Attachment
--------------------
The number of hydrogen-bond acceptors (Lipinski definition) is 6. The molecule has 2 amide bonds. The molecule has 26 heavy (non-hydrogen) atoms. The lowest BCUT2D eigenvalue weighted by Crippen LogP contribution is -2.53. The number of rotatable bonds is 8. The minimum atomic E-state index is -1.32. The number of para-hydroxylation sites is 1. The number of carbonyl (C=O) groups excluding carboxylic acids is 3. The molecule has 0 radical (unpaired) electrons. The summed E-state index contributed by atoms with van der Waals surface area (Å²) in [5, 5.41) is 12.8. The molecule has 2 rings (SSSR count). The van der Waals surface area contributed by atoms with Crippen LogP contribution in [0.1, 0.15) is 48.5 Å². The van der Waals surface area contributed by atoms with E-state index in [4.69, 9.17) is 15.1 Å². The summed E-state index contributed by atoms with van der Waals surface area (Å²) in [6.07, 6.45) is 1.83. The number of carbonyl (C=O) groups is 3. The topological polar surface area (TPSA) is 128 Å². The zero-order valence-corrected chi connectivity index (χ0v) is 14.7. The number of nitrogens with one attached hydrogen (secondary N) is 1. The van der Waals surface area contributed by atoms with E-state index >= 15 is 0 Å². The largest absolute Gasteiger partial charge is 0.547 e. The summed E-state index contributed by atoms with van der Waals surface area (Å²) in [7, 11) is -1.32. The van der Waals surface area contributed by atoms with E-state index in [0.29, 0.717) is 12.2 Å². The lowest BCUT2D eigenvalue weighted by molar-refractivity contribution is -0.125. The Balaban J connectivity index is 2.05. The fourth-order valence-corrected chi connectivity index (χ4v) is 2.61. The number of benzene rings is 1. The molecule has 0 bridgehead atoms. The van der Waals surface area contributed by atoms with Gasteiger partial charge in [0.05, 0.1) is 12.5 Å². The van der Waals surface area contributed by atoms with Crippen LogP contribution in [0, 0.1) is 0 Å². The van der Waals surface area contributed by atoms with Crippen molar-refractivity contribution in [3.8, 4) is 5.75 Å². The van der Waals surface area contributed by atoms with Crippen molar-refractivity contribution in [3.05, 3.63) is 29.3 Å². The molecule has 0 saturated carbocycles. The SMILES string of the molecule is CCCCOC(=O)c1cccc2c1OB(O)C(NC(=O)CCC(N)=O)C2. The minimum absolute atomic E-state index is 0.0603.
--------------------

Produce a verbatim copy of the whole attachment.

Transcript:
The number of hydrogen-bond acceptors (Lipinski definition) is 6. The molecule has 2 amide bonds. The molecule has 26 heavy (non-hydrogen) atoms. The lowest BCUT2D eigenvalue weighted by Crippen LogP contribution is -2.53. The number of rotatable bonds is 8. The minimum atomic E-state index is -1.32. The number of para-hydroxylation sites is 1. The number of carbonyl (C=O) groups excluding carboxylic acids is 3. The molecule has 0 radical (unpaired) electrons. The summed E-state index contributed by atoms with van der Waals surface area (Å²) in [5, 5.41) is 12.8. The molecule has 2 rings (SSSR count). The van der Waals surface area contributed by atoms with Crippen LogP contribution in [0.1, 0.15) is 48.5 Å². The van der Waals surface area contributed by atoms with E-state index in [4.69, 9.17) is 15.1 Å². The summed E-state index contributed by atoms with van der Waals surface area (Å²) in [6.07, 6.45) is 1.83. The number of carbonyl (C=O) groups is 3. The topological polar surface area (TPSA) is 128 Å². The zero-order valence-corrected chi connectivity index (χ0v) is 14.7. The number of nitrogens with one attached hydrogen (secondary N) is 1. The van der Waals surface area contributed by atoms with E-state index >= 15 is 0 Å². The largest absolute Gasteiger partial charge is 0.547 e. The summed E-state index contributed by atoms with van der Waals surface area (Å²) in [7, 11) is -1.32. The van der Waals surface area contributed by atoms with E-state index in [0.29, 0.717) is 12.2 Å². The lowest BCUT2D eigenvalue weighted by molar-refractivity contribution is -0.125. The Balaban J connectivity index is 2.05. The fourth-order valence-corrected chi connectivity index (χ4v) is 2.61. The number of benzene rings is 1. The molecule has 0 bridgehead atoms. The van der Waals surface area contributed by atoms with Gasteiger partial charge in [0.05, 0.1) is 12.5 Å². The van der Waals surface area contributed by atoms with Crippen LogP contribution in [0, 0.1) is 0 Å². The van der Waals surface area contributed by atoms with Crippen molar-refractivity contribution in [3.8, 4) is 5.75 Å². The van der Waals surface area contributed by atoms with Crippen molar-refractivity contribution in [3.05, 3.63) is 29.3 Å². The molecule has 0 saturated carbocycles. The SMILES string of the molecule is CCCCOC(=O)c1cccc2c1OB(O)C(NC(=O)CCC(N)=O)C2. The minimum absolute atomic E-state index is 0.0603.